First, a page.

• For those who are interested and concerned about this ‘epidemic’ of overdoses, etc the Washington Post has published a series of articles outlining how the Drug Enforcement Agency has NOT followed up on recommendations from its investigators to get more involved in limiting the prescriptions of these drugs. One wonders how much big pharma is at least influencing, if not controlling, these decisions being made at the upper echelons of agencies charged with protecting public health and safety.

    • You are very very wrong the dea makes it absolutely impossible to fill a oxy prescription that is even if you can somehow get one because Drs are so scared to prescribe them.. So much so that people who legitamately need them are suffering

    • I lay here suffering in SEVERE MISSERABLE CHRONIC PAIN and do every morning and everyday. I have no life, I enjoy nothing. Doctors have told me that the DEA and the State of Ohio siezed recorfs treating them like criminals if they properly give what many of us need. I do not care what anyone says because none of you have a clue what a day, week, month, year of the painful hell that is my life is like. So should I not work, have nothing, enjoy nothing, suffer, see my mother suffer (who cannot be cured) just because pieces of crap called deug addicts abuse stuff? Im so fed up of being treated with such inconsiderate opinions that I care nothing what I say anymore. LIVE MY LIFE YOU INCONSIDERATE A-HOLES. I want my life of enjoyment, fulfillment of working fulltime doing what I enjoy using my massive amount of skills and talents that are going to waste, finish and patent my inventions some of which can help others, have the life the rest of you take for granted and have no clue how SEVERE some of our pain is. Think of your worst pain that you feel you cannot tolerate then think of having it everyday all day for years! Im sick and tired of suffering because of others actions. Stiffer penalties for drug abusers are needed if they repeat offend then. If they keep doing it and you would rather we suffer to protect them from what they are doing then they need locked up in a prison with rehad nurses and programs for a long period. So we dont have to suffer. Let the addicts suffer in prison if you think we need to suffer because of their actions. Many of us follow the rules, do no wrong and just want the terrible suffering to stop! We deserve that! If you think we need to suffer because if addicts actions then lets use your stupid thoughts on everything: drunk drivers = ban alcohol or cars, texting and driving = ban all cell phones or cars, stabbings = ban all sharp objects even kitchen knives, well shit lets just ban phones, cars, planes, trucks, knives, guns, medication, anything that people can die frim cause in some of your dumb opinions you think we need to make those in pain who do no wrong suffer to protect the ones who DO WRONG AND ABUSE DRUGS! Not Suprised at all we have so many idiots in this country though!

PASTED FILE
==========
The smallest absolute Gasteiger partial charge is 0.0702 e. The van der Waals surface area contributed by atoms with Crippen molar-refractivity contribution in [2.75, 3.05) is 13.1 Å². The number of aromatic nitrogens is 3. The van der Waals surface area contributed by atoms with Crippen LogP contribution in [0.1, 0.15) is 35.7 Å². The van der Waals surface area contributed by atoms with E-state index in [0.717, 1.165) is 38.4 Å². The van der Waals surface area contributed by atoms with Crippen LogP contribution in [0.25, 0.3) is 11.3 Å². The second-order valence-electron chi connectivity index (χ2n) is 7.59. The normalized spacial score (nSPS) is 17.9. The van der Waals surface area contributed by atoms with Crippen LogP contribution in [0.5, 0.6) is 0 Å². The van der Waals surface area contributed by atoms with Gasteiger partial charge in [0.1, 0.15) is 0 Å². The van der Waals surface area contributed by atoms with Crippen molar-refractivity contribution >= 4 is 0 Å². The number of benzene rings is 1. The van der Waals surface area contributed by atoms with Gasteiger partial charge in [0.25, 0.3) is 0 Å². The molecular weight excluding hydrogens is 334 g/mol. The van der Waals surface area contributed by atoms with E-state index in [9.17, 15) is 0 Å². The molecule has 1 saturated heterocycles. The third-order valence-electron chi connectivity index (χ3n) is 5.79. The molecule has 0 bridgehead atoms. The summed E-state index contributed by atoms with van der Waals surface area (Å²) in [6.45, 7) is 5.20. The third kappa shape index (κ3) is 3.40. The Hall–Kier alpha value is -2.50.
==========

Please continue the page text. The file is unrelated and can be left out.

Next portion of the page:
• Quite aside from the fact that Purdue twarted efforts to limit OxyContin prescribing, of which this is just an addendum to a story that should not end with a solvent company or 40-100 empty jail cells. Does it not disturb people, and the companies who hire these ” prescription drug management companies ” that they are outright accepting bribes to design their formulary rather than doing what is in the best interest of the client. If a city hired a firm to purchase vehicles for them at the best value, it would be quite disturbing, if not criminal, to find that they had equipped the city with Pintos just because Ford paid them hundreds of thousands of dollars.

  • [Enable sarcasm mode]
    Yeah, you don’t want to make it harder for the doctor to do what’s best for his patient by burdening him with paperwork and prior authorization busywork when the doctor’s actions are making you money. You only want to do this when they don’t make you money. Got it.
    [disable sarcasm mode]
    If there was any justice in this country, these pharma sociopaths would go to prison for the rest of their lives.